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LVMH Acquires Stake in Nicholas Kirkwood

The French luxury giant characterized the deal as a “long-term partnership” that affirmed its commitment to “nurture talent and creativity.”

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MILAN — Signaling its ambitions in the red-hot women’s footwear category — and perhaps a new proclivity to invest in young designer businesses — LVMH Moët Hennessy Louis Vuitton is to reveal today that it has taken a majority stake in London-based Nicholas Kirkwood.

This story first appeared in the September 20, 2013 issue of WWD.  Subscribe Today.

WWD first reported on March 15 that the French luxury giant was eyeing an investment in the up-and-coming shoe designer.

The exact size of the stake and financial terms could not be learned.

LVMH characterized the deal as a “long-term partnership” that affirmed its commitment to “nurture talent and creativity,” and said it would provide its expertise to help Kirkwood develop his brand internationally.

It is understood LVMH is planning an ambitious retail expansion over the next five years.

At present, Kirkwood’s shoes are carried at about 150 department and specialty stores, and sold in three flagships: in London, New York and Las Vegas.

“I knew a partner would be essential for the next step,” Kirkwood, 33, told WWD Thursday night, shortly after finalizing the transaction.

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He said the LVMH pact would help his small company capitalize on its potential, freeing him up to “focus on doing the creative, and really be able to explore new things.”

Delphine Arnault, the daughter of business titan Bernard Arnault and second-in-command at Louis Vuitton, characterized Kirkwood’s talent for shoe design as exceptional.

“I am especially impressed with his commitment to innovation and craftsmanship,” she said. “Throughout our meetings, I was particularly struck by his entrepreneurship and we discovered rapidly that we shared the same vision and beliefs. We want to allow him to further explore the boundaries of his creativity while the brand will benefit from LVMH’s expertise.”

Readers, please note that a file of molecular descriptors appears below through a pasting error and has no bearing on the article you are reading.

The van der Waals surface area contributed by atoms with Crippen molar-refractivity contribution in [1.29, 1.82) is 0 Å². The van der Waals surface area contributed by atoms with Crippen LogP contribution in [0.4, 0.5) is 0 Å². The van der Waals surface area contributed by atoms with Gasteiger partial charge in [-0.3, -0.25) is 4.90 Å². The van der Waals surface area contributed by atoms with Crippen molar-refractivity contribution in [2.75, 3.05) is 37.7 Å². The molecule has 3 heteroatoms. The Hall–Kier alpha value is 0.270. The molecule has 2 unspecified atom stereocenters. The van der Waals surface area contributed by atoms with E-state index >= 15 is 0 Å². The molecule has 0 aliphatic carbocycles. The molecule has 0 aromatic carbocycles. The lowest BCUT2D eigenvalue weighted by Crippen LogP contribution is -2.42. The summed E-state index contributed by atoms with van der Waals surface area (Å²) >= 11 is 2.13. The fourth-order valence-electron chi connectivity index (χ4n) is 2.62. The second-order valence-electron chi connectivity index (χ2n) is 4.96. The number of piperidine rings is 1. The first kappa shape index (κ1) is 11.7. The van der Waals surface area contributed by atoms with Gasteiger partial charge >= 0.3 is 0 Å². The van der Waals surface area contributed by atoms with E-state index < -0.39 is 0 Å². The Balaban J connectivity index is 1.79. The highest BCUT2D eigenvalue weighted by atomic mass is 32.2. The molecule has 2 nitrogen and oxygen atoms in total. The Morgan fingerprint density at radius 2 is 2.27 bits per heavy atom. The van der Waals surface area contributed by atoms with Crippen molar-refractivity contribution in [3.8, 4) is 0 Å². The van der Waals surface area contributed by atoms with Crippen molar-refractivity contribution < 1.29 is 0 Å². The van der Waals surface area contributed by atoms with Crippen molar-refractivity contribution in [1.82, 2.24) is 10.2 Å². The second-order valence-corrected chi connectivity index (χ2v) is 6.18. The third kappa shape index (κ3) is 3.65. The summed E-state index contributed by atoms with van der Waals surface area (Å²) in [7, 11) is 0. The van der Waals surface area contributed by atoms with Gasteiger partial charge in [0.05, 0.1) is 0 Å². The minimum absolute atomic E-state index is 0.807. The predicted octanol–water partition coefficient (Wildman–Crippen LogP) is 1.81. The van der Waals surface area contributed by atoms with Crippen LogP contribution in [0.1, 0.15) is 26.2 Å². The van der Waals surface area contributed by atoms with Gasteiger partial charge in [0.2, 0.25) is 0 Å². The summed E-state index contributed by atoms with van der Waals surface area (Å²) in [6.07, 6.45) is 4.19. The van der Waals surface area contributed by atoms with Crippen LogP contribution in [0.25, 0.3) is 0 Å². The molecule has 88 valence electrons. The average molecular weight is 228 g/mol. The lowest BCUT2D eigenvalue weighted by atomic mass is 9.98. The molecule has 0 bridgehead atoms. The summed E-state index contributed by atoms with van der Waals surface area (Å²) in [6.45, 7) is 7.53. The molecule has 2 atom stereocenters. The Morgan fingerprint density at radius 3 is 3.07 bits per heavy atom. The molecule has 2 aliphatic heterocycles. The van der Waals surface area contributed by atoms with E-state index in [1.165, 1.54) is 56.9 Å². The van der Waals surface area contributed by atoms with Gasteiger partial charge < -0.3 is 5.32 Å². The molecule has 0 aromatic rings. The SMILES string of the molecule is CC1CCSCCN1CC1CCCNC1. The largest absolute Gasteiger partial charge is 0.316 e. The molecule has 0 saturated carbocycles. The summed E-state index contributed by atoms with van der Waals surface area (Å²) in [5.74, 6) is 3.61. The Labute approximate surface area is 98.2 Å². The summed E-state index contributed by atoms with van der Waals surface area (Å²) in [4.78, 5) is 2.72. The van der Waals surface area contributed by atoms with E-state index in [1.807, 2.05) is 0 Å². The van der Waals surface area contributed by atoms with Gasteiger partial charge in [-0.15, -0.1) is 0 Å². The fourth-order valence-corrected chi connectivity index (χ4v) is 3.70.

According to sources, Delphine Arnault was instrumental in the acquisition, and has been an important behind-the-scenes scout for the group, capitalizing on her strong rapport with creative talent.

The Kirkwood business is to fall under the LVMH Fashion Group, whose chief executive officer is Pierre-Yves Roussel and whose division comprises brands including Céline, Givenchy, Loewe, Marc Jacobs, Kenzo and Emilio Pucci.

A rising star on the footwear scene, Kirkwood was enlisted by the British Fashion Council to design the branding for the most recent London Fashion Week that wound up at the beginning of this week.

Earlier this year, Kirkwood walked away with the fourth BFC/Vogue Designer Fashion Fund prize, netting him funding of 200,000 pounds, or $320,000 at current exchange, along with mentoring.

Kirkwood, whose longtime business partner Christopher Suarez is to continue as ceo, said their priority would be to fortify management ranks and build the teams necessary to support expansion and its fledgling retail thrust. The company comprises 26 people, plus 12 in retail, and they are “stretched to the max,” he noted.

The designer, who trained at Central Saint Martins and Cordwainers, launched his collection in 2005, and introduced a men’s range earlier this year.

Asked about future product expansion, Kirkwood said, “The next step will probably be handbags, but I have no timelines to do that.”

His sexy heels are regulars on the red carpet, and he has also designed runway shoes for many designers including Erdem Moralioglu, Peter Pilotto and Roksanda Ilincic for their shows earlier this month.

Kirkwood has been the creative director of Pollini, part of the Italian group Aeffe SpA, since 2010, and it is understood he is to honor commitments, while focusing on the development of his signature brand.

Suarez has said the wholesale side of the business has experienced 135 percent growth since 2011. The U.S. accounts for 35 percent of all wholesale business through retailers like Bergdorf Goodman, Neiman Marcus and Barneys New York. The U.K. is the second-largest wholesale market.

Market sources estimate the company generates revenues approaching $20 million.

The Kirkwood transaction is the latest in a spate of deals between Europe’s luxury giants and promising young designers with small-scale businesses. Earlier this month, Kering bought an estimated 40 percent stake in Joseph Altuzarra, after having taken a majority holding in British designer Christopher Kane in January.

While partial to heritage brands with business scale — as attested to by LVMH’s $2.56 billion purchase of Loro Piana in July — Bernard Arnault last year took a minority stake in young French designer Maxime Simoens, with Christian Dior honcho Sidney Toledano serving as an occasional business coach.

As reported first in WWD on Sept. 11, LVMH has also held talks to possibly invest in another buzzy Londoner, Jonathan Anderson, whose J.W. Anderson label has become one of the hottest tickets in town, according to market sources. A source close to the group insisted it has no “systematic approach” to investments, and the Kirkwood deal “is not earmarked as one of several.”

Still, the development will no doubt prompt other small designer labels to sit up and think about their own potential to attract investment from fashion’s big conglomerates.

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